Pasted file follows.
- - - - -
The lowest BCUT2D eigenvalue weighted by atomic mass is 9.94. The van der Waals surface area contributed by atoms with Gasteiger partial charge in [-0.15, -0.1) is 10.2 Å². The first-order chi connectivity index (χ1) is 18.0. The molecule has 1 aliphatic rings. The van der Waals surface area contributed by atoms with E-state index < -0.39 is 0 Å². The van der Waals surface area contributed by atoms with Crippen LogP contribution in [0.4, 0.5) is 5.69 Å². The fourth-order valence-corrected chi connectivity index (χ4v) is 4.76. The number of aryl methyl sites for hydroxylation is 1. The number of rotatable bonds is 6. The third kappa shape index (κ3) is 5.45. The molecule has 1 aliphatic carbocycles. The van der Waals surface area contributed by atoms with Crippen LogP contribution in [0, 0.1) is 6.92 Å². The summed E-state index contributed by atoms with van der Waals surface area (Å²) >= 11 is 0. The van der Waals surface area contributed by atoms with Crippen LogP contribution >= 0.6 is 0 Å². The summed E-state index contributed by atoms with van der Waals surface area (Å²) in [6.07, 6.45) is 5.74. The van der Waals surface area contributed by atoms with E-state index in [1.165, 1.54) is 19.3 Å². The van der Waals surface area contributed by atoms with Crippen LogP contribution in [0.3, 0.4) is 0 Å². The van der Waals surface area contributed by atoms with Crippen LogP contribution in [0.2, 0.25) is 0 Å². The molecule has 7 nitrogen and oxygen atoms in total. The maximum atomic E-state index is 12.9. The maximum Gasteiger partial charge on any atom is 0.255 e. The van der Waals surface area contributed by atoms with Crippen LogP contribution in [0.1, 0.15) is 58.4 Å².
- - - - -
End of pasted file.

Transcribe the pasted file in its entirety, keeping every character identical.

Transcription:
The lowest BCUT2D eigenvalue weighted by atomic mass is 9.94. The van der Waals surface area contributed by atoms with Gasteiger partial charge in [-0.15, -0.1) is 10.2 Å². The first-order chi connectivity index (χ1) is 18.0. The molecule has 1 aliphatic rings. The van der Waals surface area contributed by atoms with E-state index < -0.39 is 0 Å². The van der Waals surface area contributed by atoms with Crippen LogP contribution in [0.4, 0.5) is 5.69 Å². The fourth-order valence-corrected chi connectivity index (χ4v) is 4.76. The number of aryl methyl sites for hydroxylation is 1. The number of rotatable bonds is 6. The third kappa shape index (κ3) is 5.45. The molecule has 1 aliphatic carbocycles. The van der Waals surface area contributed by atoms with Crippen LogP contribution in [0, 0.1) is 6.92 Å². The summed E-state index contributed by atoms with van der Waals surface area (Å²) >= 11 is 0. The van der Waals surface area contributed by atoms with Crippen LogP contribution >= 0.6 is 0 Å². The summed E-state index contributed by atoms with van der Waals surface area (Å²) in [6.07, 6.45) is 5.74. The van der Waals surface area contributed by atoms with E-state index in [1.165, 1.54) is 19.3 Å². The van der Waals surface area contributed by atoms with Crippen LogP contribution in [0.3, 0.4) is 0 Å². The van der Waals surface area contributed by atoms with Crippen LogP contribution in [0.2, 0.25) is 0 Å². The molecule has 7 nitrogen and oxygen atoms in total. The maximum atomic E-state index is 12.9. The maximum Gasteiger partial charge on any atom is 0.255 e. The van der Waals surface area contributed by atoms with Crippen LogP contribution in [0.1, 0.15) is 58.4 Å².